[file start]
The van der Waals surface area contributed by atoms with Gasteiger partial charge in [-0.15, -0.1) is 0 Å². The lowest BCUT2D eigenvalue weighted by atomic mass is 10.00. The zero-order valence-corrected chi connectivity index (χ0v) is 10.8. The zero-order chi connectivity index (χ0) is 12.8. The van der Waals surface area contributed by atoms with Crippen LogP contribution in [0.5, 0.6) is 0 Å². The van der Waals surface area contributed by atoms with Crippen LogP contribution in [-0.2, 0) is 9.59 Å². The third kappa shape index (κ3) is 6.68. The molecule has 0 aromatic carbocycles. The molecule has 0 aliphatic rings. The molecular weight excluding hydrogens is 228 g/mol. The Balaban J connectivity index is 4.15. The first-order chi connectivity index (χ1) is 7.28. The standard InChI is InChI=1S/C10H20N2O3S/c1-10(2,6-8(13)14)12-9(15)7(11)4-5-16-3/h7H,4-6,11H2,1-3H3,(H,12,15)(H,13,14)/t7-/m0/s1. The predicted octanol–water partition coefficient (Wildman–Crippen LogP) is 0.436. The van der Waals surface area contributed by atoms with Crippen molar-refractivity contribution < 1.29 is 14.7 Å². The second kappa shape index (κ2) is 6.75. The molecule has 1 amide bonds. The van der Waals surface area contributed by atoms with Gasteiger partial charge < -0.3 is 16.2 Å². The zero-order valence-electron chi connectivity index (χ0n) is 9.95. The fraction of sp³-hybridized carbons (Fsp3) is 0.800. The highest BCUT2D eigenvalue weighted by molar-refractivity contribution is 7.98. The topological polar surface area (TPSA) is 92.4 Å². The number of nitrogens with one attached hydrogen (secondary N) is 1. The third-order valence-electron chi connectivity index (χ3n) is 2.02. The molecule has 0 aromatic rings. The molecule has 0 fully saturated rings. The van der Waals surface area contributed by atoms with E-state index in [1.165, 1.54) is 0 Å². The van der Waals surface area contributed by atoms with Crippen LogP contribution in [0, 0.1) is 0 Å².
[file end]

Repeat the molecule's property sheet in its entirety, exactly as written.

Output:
The van der Waals surface area contributed by atoms with Gasteiger partial charge in [-0.15, -0.1) is 0 Å². The lowest BCUT2D eigenvalue weighted by atomic mass is 10.00. The zero-order valence-corrected chi connectivity index (χ0v) is 10.8. The zero-order chi connectivity index (χ0) is 12.8. The van der Waals surface area contributed by atoms with Crippen LogP contribution in [0.5, 0.6) is 0 Å². The van der Waals surface area contributed by atoms with Crippen LogP contribution in [-0.2, 0) is 9.59 Å². The third kappa shape index (κ3) is 6.68. The molecule has 0 aromatic carbocycles. The molecule has 0 aliphatic rings. The molecular weight excluding hydrogens is 228 g/mol. The Balaban J connectivity index is 4.15. The first-order chi connectivity index (χ1) is 7.28. The standard InChI is InChI=1S/C10H20N2O3S/c1-10(2,6-8(13)14)12-9(15)7(11)4-5-16-3/h7H,4-6,11H2,1-3H3,(H,12,15)(H,13,14)/t7-/m0/s1. The predicted octanol–water partition coefficient (Wildman–Crippen LogP) is 0.436. The van der Waals surface area contributed by atoms with Crippen molar-refractivity contribution < 1.29 is 14.7 Å². The second kappa shape index (κ2) is 6.75. The molecule has 1 amide bonds. The van der Waals surface area contributed by atoms with Gasteiger partial charge < -0.3 is 16.2 Å². The zero-order valence-electron chi connectivity index (χ0n) is 9.95. The fraction of sp³-hybridized carbons (Fsp3) is 0.800. The highest BCUT2D eigenvalue weighted by molar-refractivity contribution is 7.98. The topological polar surface area (TPSA) is 92.4 Å². The number of nitrogens with one attached hydrogen (secondary N) is 1. The third-order valence-electron chi connectivity index (χ3n) is 2.02. The molecule has 0 aromatic rings. The molecule has 0 fully saturated rings. The van der Waals surface area contributed by atoms with E-state index in [1.165, 1.54) is 0 Å². The van der Waals surface area contributed by atoms with Crippen LogP contribution in [0, 0.1) is 0 Å².